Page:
Oak Wood Primary School

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About Oak Wood Primary School

Name Oak Wood Primary School
Website http://www.oakwoodschools.co.uk
Ofsted Inspections
Headteacher Mr Neil Wilson
Address Morris Drive, Nuneaton, CV11 4QH
Phone Number 02476740907
Phase Academy (special)
Type Academy special converter
Age Range 2-11
Religious Character Does not apply
Gender Mixed
Number of Pupils 141
Local Authority Warwickshire
Highlights from Latest Inspection


Oak Wood Primary School continues to be a good school.

The headteacher of this school is Jenny Roberts.

This school is part of Central England Academy Trust, which means other people in the trust also have responsibility for running the school. The trust is run by the chief executive officer, George Smith, and overseen by a board of trustees, chaired by Hilary Ward.

What is it like to attend this school?

Oak Wood Primary School is a caring, kind and friendly school.

Pupils' needs are at the heart of everything that happens. Pupils receive quality care from all staff, who treat them with dignity and respect. The relationships between staff and pupils are highly pos...itive and pupils communicate that they are happy in school.

Giving pupils a voice is a high priority. The school teaches pupils across the school to use a range of communication systems. Staff use this range in all areas of school life.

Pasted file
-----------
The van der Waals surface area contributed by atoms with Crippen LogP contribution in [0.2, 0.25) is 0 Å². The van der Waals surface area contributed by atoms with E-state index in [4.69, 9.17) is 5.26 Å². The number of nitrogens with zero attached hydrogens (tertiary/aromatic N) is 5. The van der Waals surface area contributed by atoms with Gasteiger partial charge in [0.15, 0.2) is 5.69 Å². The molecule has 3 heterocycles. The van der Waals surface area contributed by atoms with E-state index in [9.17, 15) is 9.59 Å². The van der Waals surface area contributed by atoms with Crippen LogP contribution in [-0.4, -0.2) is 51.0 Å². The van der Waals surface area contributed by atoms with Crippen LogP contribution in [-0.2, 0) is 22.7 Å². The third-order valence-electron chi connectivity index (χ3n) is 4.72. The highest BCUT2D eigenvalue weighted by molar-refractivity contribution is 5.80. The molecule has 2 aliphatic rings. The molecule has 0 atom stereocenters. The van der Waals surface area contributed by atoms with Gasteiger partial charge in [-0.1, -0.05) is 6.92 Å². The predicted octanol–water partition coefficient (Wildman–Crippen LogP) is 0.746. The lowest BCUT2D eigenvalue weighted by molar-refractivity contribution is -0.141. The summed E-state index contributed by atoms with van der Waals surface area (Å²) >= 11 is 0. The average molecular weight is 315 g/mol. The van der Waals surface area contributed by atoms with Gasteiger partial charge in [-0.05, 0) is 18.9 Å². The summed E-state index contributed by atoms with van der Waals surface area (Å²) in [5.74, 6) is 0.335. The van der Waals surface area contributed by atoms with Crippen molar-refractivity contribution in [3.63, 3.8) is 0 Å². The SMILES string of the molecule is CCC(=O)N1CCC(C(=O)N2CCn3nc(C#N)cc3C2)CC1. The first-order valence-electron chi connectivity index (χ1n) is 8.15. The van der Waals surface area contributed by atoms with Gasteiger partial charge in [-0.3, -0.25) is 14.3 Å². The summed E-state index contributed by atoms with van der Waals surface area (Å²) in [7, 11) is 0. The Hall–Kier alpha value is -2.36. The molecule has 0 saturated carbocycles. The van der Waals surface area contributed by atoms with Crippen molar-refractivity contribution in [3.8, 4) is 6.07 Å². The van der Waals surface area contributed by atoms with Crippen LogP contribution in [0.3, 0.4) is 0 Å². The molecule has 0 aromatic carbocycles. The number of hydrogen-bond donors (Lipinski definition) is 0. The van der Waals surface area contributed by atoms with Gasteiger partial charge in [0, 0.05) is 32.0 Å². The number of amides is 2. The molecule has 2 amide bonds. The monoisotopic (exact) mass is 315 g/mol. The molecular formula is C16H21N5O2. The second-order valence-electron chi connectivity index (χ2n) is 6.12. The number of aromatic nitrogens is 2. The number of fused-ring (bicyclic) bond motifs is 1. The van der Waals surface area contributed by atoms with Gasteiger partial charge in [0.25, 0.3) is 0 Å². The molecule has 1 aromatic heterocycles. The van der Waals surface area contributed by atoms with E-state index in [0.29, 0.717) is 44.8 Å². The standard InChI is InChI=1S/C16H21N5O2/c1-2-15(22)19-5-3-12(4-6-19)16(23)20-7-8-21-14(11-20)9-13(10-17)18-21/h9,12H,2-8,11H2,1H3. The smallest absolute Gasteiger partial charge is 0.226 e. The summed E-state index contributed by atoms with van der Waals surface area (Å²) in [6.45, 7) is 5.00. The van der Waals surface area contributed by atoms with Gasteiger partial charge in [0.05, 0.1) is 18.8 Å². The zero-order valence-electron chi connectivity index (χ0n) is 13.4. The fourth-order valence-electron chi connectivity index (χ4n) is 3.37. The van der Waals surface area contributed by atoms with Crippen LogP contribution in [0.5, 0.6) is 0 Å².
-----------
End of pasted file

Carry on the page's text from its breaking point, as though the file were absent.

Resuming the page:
This helps pupils to share their feelings, make choices and learn the curriculum.

The school has high expectations for pupils' learning and behaviour. Pupils behave well in lessons and around the school.

They respond positively to staff and engage well in their learning. When pupils find things difficult, staff provide effective support to help pupils manage their emotions and to re-engage pupils with their learning. Using a total-communication approach, children and pupils are learning to read and enjoy reading.

Through a range of practical activities, pupils are also learning about numbers and how mathematics is part of everyday life.

Pupils enjoy a range of activities, including swimming and forest school. Pupils are proud of their charity work.

What does the school do well and what does it need to do better?

Most pupils start at the school with their special educational needs and/or disabilities (SEND) already identified. However, staff work closely with parents and carers, and any relevant outside agencies, to ensure this identification is accurate. Leaders carefully plan how to best support pupils when they move to the school.